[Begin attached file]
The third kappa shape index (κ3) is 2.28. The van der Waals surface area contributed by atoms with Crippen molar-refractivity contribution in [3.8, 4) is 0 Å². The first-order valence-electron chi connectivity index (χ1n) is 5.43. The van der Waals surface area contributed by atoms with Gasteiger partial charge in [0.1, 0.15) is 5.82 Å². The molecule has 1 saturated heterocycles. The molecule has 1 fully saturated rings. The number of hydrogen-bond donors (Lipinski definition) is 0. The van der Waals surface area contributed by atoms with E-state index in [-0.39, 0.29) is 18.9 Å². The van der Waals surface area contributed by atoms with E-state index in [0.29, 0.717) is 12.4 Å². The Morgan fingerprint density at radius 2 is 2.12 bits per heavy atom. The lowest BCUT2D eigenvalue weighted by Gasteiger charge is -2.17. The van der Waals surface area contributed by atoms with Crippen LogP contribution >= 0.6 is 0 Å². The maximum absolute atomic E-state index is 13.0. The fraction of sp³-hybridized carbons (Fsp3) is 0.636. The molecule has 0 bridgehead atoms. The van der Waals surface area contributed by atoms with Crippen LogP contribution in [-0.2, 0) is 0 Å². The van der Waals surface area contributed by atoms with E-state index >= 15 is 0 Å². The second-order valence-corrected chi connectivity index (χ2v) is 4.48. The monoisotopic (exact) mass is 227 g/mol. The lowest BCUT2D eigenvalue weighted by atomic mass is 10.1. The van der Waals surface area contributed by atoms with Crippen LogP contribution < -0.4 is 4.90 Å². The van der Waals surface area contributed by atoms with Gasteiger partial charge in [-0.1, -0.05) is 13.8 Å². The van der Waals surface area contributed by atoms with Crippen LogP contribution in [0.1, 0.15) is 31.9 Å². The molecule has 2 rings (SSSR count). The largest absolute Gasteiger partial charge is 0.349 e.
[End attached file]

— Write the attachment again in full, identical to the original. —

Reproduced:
The third kappa shape index (κ3) is 2.28. The van der Waals surface area contributed by atoms with Crippen molar-refractivity contribution in [3.8, 4) is 0 Å². The first-order valence-electron chi connectivity index (χ1n) is 5.43. The van der Waals surface area contributed by atoms with Gasteiger partial charge in [0.1, 0.15) is 5.82 Å². The molecule has 1 saturated heterocycles. The molecule has 1 fully saturated rings. The number of hydrogen-bond donors (Lipinski definition) is 0. The van der Waals surface area contributed by atoms with E-state index in [-0.39, 0.29) is 18.9 Å². The van der Waals surface area contributed by atoms with E-state index in [0.29, 0.717) is 12.4 Å². The Morgan fingerprint density at radius 2 is 2.12 bits per heavy atom. The lowest BCUT2D eigenvalue weighted by Gasteiger charge is -2.17. The van der Waals surface area contributed by atoms with Crippen LogP contribution >= 0.6 is 0 Å². The maximum absolute atomic E-state index is 13.0. The fraction of sp³-hybridized carbons (Fsp3) is 0.636. The molecule has 0 bridgehead atoms. The van der Waals surface area contributed by atoms with Crippen LogP contribution in [-0.2, 0) is 0 Å². The van der Waals surface area contributed by atoms with E-state index >= 15 is 0 Å². The second-order valence-corrected chi connectivity index (χ2v) is 4.48. The monoisotopic (exact) mass is 227 g/mol. The lowest BCUT2D eigenvalue weighted by atomic mass is 10.1. The van der Waals surface area contributed by atoms with Crippen LogP contribution < -0.4 is 4.90 Å². The van der Waals surface area contributed by atoms with Gasteiger partial charge in [-0.1, -0.05) is 13.8 Å². The van der Waals surface area contributed by atoms with Crippen LogP contribution in [0.1, 0.15) is 31.9 Å². The molecule has 2 rings (SSSR count). The largest absolute Gasteiger partial charge is 0.349 e.